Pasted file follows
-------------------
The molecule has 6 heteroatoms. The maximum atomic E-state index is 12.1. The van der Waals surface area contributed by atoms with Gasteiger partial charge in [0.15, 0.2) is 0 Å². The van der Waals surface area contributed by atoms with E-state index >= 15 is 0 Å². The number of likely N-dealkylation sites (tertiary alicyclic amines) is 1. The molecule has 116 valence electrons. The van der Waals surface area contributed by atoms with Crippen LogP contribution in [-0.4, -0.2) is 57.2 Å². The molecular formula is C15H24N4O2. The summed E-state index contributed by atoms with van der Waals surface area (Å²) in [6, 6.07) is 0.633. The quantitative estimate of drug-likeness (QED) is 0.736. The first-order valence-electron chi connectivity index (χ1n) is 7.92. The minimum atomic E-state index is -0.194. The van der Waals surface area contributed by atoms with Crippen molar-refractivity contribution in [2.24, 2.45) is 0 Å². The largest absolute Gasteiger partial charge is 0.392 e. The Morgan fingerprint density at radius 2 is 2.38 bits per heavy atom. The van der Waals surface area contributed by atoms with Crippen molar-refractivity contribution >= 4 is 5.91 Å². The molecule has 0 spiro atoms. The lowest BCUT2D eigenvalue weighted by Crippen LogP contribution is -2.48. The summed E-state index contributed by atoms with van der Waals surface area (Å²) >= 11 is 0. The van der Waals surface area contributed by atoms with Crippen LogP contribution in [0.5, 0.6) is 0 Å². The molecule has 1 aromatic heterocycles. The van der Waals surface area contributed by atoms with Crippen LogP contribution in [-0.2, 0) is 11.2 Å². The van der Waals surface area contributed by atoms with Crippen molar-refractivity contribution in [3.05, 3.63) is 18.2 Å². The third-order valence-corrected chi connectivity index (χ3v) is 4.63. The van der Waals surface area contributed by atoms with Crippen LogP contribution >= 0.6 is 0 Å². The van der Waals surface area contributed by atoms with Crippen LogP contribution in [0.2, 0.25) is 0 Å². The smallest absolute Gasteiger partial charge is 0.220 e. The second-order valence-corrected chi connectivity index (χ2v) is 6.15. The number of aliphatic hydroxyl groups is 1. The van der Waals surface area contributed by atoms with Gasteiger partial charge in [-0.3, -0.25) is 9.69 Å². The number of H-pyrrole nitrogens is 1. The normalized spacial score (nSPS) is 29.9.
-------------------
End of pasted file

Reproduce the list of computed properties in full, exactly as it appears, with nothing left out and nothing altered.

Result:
The molecule has 6 heteroatoms. The maximum atomic E-state index is 12.1. The van der Waals surface area contributed by atoms with Gasteiger partial charge in [0.15, 0.2) is 0 Å². The van der Waals surface area contributed by atoms with E-state index >= 15 is 0 Å². The number of likely N-dealkylation sites (tertiary alicyclic amines) is 1. The molecule has 116 valence electrons. The van der Waals surface area contributed by atoms with Crippen LogP contribution in [-0.4, -0.2) is 57.2 Å². The molecular formula is C15H24N4O2. The summed E-state index contributed by atoms with van der Waals surface area (Å²) in [6, 6.07) is 0.633. The quantitative estimate of drug-likeness (QED) is 0.736. The first-order valence-electron chi connectivity index (χ1n) is 7.92. The minimum atomic E-state index is -0.194. The van der Waals surface area contributed by atoms with Crippen molar-refractivity contribution in [2.24, 2.45) is 0 Å². The largest absolute Gasteiger partial charge is 0.392 e. The Morgan fingerprint density at radius 2 is 2.38 bits per heavy atom. The van der Waals surface area contributed by atoms with Crippen molar-refractivity contribution >= 4 is 5.91 Å². The molecule has 0 spiro atoms. The lowest BCUT2D eigenvalue weighted by Crippen LogP contribution is -2.48. The summed E-state index contributed by atoms with van der Waals surface area (Å²) >= 11 is 0. The van der Waals surface area contributed by atoms with Crippen LogP contribution in [0.5, 0.6) is 0 Å². The molecule has 1 aromatic heterocycles. The van der Waals surface area contributed by atoms with Crippen LogP contribution in [-0.2, 0) is 11.2 Å². The van der Waals surface area contributed by atoms with Crippen molar-refractivity contribution in [3.05, 3.63) is 18.2 Å². The third-order valence-corrected chi connectivity index (χ3v) is 4.63. The van der Waals surface area contributed by atoms with Crippen LogP contribution >= 0.6 is 0 Å². The van der Waals surface area contributed by atoms with Crippen LogP contribution in [0.2, 0.25) is 0 Å². The smallest absolute Gasteiger partial charge is 0.220 e. The second-order valence-corrected chi connectivity index (χ2v) is 6.15. The number of aliphatic hydroxyl groups is 1. The van der Waals surface area contributed by atoms with Gasteiger partial charge in [-0.3, -0.25) is 9.69 Å². The number of H-pyrrole nitrogens is 1. The normalized spacial score (nSPS) is 29.9.